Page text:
On Easter Saturday 1605, a middle-aged Spanish lady who spoke no English and was in chronic ill health landed at Dover. Her handicaps were of no especial concern to her because her greatest hope in coming to England was to die there, at the hands of its Government. The nation was at that time the greatest centre of religious persecution in the whole of northern Europe, as the recently established English Protestant state and Church attempted to eradicate Roman Catholicism among its people. Spain, by contrast, was the state most closely associated with a fervent, Counter-Reformation Catholicism.
The lady, Luisa de Carvajal, had left Spain specifically to seek martyrdom among the worst Christian enemies of her religion. She was sponsored in her ambition by Spanish and English Jesuits, to whom she had turned over her considerable inherited fortune. For them it was a win-win situation. If the English authorities spared her, she could be of great service in encouraging Catholicism in England; if they imprisoned or (even better) executed her, then their persecution of a high-born woman would shock Catholic Europe and trouble many Protestants as well.
During the following eight years she became the most celebrated Spanish resident in England, living with a small community of friends in London, sheltering priests, making occasional converts, debating religion with Cockneys in the streets, and embalming the limbs and trunks of Catholic clergy who had been hanged, drawn and quartered for distribution as holy relics. She also played some part in encouraging their dreadful end, by firmly opposing any compromises with the regime which would have saved their lives. In the end, she indeed became a martyr of a sort: although arrested only twice, and released after a few days in each case, the shock of the second experience was enough to bring on her death.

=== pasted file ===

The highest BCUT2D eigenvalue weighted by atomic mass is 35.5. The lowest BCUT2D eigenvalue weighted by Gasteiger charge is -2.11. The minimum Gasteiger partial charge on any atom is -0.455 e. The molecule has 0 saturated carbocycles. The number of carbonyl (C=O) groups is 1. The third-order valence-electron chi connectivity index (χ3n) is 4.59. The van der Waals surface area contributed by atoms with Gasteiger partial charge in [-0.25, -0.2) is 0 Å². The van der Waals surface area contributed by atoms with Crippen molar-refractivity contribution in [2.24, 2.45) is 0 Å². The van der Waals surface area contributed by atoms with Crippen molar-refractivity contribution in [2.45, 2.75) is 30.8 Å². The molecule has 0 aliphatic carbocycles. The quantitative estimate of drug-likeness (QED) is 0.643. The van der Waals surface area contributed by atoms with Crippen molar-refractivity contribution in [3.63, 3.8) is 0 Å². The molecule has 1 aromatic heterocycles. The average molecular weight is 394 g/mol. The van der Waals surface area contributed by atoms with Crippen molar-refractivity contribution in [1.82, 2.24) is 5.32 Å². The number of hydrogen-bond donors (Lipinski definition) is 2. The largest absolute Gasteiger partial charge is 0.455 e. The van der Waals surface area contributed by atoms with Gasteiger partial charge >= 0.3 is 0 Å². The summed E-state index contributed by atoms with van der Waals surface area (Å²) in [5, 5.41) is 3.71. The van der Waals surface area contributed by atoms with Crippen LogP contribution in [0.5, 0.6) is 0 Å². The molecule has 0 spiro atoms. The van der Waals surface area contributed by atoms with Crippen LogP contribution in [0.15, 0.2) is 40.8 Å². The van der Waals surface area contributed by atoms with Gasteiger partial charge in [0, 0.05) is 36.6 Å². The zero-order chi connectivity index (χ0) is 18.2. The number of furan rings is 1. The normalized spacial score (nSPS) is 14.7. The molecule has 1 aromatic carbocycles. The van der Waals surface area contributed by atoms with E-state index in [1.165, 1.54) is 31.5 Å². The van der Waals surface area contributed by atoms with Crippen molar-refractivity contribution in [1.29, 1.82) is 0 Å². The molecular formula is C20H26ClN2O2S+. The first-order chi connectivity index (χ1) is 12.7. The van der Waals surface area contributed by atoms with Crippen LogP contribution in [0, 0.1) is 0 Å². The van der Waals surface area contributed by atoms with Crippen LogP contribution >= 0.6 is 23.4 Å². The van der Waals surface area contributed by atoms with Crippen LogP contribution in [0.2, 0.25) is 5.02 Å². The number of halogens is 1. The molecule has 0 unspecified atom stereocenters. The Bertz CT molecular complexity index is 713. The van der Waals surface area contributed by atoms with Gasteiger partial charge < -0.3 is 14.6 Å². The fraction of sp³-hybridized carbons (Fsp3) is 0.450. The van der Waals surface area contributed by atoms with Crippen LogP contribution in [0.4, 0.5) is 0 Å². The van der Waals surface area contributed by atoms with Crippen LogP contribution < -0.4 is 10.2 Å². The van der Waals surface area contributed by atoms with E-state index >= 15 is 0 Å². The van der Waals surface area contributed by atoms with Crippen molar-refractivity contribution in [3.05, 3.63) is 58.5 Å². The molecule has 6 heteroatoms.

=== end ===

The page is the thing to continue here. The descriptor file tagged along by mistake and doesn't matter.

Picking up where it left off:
Her story is now the subject of this book by Glyn Redworth, the leading British expert on Anglo-Spanish relations between 1540 and 1640. He has plenty of material with which to work as de Carvajal left a large body of correspondence, with some poems and memoirs, and her career is already controversial among historians. Most controversy concerns how far she acted as the dupe and tool of men, and here Redworth provides a firm verdict: that she was intelligent, strong-minded and crafty enough to propel her own career. He also gives her psychological depth, showing how her craving for a violent and worthy death was rooted in a deep personal masochism. This was, in turn, nurtured by an upbringing of profound piety laced with savage flagellation, a taste that she retained for life: the customs officials at Dover were amused by the number of whips with which she arrived.
The book also brings out well how much England offered an escape from an insoluble dilemma in Spain: that she wanted neither to marry nor to become a nun. Instead she wished to establish a community of pious women that did good works in the world, and Counter-Reformation Spain did not allow those. In England, the religious equivalent of Indian territory, she got her wish. The one fault of the book is that it ends with her last words: it would be interesting to learn where de Carvajal is buried, and why she never quite achieved sainthood. Nonetheless, this is a beautifully crafted biography of a remarkable personality whom English history has more or less forgotten.
The She-Apostle: The Extraordinary Life and Death of Luisa de Carvajal
By Glyn Redworth. Oxford University Press. 288pp, £16.99. ISBN 9780199533534. Published 25 September 2008